What problem are you trying to solve?
More and more data is being collected in the humanitarian field. However, there is a lack of data from affected populations themselves. During the World Humanitarian Summit (WHS, 2016), one of the outcomes was the Grand Bargain, aimed at providing more efficient aid. However, the problem is that aid can only be efficient when you include the beneficiaries that you want to reach and support. Currently, there is inefficient support from a needs-based approach; full target group is not reached; and there is no monitoring on progress either. This leads to inefficient help, waste of money and waste of resources.
At the same time, mobile messaging apps are the fastest-growing digital communications phenomenon ever. Today, more than 2.5 billion people around the world use messaging apps, a figure that is expected to rise to 3.6 billion by 2018 – that’s almost half of the world’s population.
Already over 50 million refugees/internally displaced people are online on social media. Many of them communicate regularly with their family or friends to let them know how they are.
What is your solution to this problem?
Our idea is to solve this problem of lack of data from affected populations by engaging with them and bringing them in contact with the designated (humanitarian and development) organizations, so that they can get (continuous) insights from them and actually understand their needs and be able to monitor the true impact of their interventions. This way, you can always be ensured that your services are tailor-made to the group(s) that you want to support.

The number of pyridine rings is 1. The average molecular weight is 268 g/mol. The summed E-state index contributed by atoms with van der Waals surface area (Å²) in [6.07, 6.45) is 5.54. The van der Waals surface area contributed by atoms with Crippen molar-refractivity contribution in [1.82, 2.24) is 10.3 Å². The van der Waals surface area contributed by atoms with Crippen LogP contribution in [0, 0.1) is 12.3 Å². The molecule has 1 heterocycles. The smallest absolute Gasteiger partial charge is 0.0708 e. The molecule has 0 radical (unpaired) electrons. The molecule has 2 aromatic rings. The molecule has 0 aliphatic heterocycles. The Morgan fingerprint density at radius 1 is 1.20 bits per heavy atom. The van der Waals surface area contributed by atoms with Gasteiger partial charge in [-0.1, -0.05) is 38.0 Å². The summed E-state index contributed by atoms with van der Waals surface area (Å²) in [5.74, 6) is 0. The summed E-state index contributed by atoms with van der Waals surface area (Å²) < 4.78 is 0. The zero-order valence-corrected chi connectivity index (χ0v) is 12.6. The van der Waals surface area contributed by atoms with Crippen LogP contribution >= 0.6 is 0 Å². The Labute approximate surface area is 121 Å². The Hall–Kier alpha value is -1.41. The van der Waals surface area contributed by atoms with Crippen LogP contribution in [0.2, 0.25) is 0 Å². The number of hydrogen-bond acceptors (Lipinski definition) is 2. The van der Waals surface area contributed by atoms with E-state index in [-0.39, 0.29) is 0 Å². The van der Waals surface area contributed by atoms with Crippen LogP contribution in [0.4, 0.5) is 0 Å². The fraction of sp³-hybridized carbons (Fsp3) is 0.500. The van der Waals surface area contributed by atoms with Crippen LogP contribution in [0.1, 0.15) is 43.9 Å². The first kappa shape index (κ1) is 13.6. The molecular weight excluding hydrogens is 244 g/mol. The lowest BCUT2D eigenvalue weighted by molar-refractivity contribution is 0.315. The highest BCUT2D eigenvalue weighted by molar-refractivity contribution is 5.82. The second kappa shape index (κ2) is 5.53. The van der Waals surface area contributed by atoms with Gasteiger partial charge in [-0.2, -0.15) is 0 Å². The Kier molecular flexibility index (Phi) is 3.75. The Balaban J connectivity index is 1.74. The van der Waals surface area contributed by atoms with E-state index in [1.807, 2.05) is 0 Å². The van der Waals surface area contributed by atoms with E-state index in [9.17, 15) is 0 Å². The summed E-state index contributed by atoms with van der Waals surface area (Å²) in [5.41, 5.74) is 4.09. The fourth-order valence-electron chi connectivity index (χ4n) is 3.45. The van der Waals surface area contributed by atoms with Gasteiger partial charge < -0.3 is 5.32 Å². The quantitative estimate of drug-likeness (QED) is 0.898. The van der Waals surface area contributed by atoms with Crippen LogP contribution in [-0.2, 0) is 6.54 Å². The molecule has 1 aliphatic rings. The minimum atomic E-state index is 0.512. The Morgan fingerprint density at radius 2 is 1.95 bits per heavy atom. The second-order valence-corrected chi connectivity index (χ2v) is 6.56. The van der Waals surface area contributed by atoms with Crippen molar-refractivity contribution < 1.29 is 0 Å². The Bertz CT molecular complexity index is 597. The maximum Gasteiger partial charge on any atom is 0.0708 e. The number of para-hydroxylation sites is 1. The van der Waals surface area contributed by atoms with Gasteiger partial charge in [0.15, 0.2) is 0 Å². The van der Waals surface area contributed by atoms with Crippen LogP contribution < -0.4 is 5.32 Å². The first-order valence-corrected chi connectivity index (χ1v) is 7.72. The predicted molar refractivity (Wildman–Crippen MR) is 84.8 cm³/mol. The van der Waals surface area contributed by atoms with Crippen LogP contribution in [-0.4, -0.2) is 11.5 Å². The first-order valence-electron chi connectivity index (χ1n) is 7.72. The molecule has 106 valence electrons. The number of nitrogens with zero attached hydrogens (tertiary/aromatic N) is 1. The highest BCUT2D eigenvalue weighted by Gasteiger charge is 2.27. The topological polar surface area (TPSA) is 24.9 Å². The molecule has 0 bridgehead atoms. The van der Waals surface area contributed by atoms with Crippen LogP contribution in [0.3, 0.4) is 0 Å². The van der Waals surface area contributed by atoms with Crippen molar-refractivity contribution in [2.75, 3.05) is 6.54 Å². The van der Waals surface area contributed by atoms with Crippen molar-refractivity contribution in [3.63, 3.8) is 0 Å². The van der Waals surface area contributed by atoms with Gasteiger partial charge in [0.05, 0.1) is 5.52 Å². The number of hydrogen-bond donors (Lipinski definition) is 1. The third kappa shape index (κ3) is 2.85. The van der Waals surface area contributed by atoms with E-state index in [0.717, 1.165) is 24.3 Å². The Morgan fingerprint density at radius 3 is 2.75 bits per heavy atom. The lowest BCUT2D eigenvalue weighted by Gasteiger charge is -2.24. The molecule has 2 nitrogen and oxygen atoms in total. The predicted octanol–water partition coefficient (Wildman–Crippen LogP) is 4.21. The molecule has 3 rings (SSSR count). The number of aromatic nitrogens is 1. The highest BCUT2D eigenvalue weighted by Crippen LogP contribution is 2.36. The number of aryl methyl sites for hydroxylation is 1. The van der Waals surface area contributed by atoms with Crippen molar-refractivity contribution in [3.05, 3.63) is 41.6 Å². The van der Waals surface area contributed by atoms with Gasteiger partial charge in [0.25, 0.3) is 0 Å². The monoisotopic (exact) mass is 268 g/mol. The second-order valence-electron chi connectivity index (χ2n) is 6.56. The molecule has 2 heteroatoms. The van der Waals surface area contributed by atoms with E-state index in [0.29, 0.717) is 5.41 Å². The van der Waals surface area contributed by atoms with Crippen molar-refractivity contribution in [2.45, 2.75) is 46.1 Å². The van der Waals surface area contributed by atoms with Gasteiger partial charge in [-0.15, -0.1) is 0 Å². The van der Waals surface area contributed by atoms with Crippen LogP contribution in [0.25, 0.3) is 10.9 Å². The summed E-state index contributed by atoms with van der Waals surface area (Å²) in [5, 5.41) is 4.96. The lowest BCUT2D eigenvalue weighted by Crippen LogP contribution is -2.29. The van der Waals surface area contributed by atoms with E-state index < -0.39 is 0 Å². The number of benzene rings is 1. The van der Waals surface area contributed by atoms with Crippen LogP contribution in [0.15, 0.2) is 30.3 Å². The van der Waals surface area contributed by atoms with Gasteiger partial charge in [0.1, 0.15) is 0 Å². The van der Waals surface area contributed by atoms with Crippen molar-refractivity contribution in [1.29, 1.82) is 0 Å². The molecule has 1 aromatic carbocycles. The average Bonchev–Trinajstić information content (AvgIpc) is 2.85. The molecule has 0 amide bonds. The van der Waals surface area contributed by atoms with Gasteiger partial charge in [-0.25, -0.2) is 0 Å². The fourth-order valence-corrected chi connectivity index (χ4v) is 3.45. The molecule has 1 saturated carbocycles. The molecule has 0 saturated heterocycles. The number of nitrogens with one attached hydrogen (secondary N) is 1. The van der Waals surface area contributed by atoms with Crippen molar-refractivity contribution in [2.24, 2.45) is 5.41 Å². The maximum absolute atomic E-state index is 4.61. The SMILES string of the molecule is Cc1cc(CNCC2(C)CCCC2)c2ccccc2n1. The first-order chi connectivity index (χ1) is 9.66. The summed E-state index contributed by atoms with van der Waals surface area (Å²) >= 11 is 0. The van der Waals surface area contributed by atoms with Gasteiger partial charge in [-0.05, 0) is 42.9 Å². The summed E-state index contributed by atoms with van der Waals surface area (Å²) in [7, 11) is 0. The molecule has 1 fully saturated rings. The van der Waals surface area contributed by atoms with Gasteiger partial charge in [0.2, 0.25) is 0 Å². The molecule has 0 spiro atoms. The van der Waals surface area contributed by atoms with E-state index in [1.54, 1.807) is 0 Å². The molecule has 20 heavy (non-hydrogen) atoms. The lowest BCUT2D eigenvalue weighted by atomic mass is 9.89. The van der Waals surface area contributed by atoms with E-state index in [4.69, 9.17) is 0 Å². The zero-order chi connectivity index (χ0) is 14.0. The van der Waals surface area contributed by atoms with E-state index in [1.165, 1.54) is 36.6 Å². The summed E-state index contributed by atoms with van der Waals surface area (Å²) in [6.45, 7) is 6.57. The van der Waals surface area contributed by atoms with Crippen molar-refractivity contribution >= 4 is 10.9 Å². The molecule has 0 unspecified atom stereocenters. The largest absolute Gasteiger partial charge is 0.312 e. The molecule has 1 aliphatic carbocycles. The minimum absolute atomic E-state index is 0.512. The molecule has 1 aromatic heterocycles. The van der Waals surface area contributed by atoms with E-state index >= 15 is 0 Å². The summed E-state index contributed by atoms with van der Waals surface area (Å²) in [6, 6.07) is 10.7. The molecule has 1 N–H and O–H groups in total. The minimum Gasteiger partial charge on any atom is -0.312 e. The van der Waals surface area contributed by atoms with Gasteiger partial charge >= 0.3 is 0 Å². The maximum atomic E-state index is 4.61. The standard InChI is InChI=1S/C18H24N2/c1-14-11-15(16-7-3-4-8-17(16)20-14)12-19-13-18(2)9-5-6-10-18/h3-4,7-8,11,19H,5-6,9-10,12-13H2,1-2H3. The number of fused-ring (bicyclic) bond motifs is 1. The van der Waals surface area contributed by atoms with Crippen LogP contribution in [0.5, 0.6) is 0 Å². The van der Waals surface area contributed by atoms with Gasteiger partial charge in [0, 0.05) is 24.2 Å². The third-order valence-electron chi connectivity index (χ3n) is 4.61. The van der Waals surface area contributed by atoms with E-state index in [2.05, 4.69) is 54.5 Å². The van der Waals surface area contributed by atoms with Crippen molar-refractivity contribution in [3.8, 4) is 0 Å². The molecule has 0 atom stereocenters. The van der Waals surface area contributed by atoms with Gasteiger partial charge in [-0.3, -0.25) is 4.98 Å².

Most importantly, by collecting data from affected populations regarding their needs and use of services, you increase their human agency; you provide a platform for them where they can broadcast their thoughts and actions in order to change their position for better.
We do this through Upinion: the first research platform that securely uses social messaging like Facebook Messenger, WhatsApp and Snapchat to build communities that help organizations get insights from their beneficiaries. It enables NGOs to stay in touch with thousands of respondents at the same time, while still being able to have a personal conversation through which they can get deeper insights into their personal needs and monitor their experiences. This platform has been developed already for other sectors (commercial) and there is high interest from humanitarian and development organizations to apply it to their programs as well.